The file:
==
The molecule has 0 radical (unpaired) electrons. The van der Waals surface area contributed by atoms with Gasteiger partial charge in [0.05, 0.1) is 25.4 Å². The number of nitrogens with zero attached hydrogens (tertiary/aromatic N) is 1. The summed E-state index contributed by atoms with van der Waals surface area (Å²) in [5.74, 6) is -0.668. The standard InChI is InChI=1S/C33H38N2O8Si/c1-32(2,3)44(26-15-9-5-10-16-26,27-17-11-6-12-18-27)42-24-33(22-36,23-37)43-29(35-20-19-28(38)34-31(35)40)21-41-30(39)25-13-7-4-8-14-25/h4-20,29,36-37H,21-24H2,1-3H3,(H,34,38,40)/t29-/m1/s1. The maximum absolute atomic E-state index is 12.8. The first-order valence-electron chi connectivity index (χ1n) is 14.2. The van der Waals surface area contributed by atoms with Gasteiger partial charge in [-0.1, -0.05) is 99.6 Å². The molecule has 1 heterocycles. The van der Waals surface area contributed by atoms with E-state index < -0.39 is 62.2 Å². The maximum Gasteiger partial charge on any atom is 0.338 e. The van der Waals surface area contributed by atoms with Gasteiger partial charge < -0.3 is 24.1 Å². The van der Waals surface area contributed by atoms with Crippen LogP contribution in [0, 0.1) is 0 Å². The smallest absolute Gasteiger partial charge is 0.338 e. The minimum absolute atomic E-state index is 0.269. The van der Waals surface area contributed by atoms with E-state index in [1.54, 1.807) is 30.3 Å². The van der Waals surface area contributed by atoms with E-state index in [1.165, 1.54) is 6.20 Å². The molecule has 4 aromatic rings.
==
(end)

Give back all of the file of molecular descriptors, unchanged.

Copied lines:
The molecule has 0 radical (unpaired) electrons. The van der Waals surface area contributed by atoms with Gasteiger partial charge in [0.05, 0.1) is 25.4 Å². The number of nitrogens with zero attached hydrogens (tertiary/aromatic N) is 1. The summed E-state index contributed by atoms with van der Waals surface area (Å²) in [5.74, 6) is -0.668. The standard InChI is InChI=1S/C33H38N2O8Si/c1-32(2,3)44(26-15-9-5-10-16-26,27-17-11-6-12-18-27)42-24-33(22-36,23-37)43-29(35-20-19-28(38)34-31(35)40)21-41-30(39)25-13-7-4-8-14-25/h4-20,29,36-37H,21-24H2,1-3H3,(H,34,38,40)/t29-/m1/s1. The maximum absolute atomic E-state index is 12.8. The first-order valence-electron chi connectivity index (χ1n) is 14.2. The van der Waals surface area contributed by atoms with Gasteiger partial charge in [-0.1, -0.05) is 99.6 Å². The molecule has 1 heterocycles. The van der Waals surface area contributed by atoms with E-state index < -0.39 is 62.2 Å². The maximum Gasteiger partial charge on any atom is 0.338 e. The van der Waals surface area contributed by atoms with Gasteiger partial charge < -0.3 is 24.1 Å². The van der Waals surface area contributed by atoms with Crippen LogP contribution in [0, 0.1) is 0 Å². The smallest absolute Gasteiger partial charge is 0.338 e. The minimum absolute atomic E-state index is 0.269. The van der Waals surface area contributed by atoms with E-state index in [1.54, 1.807) is 30.3 Å². The van der Waals surface area contributed by atoms with E-state index in [1.165, 1.54) is 6.20 Å². The molecule has 4 aromatic rings.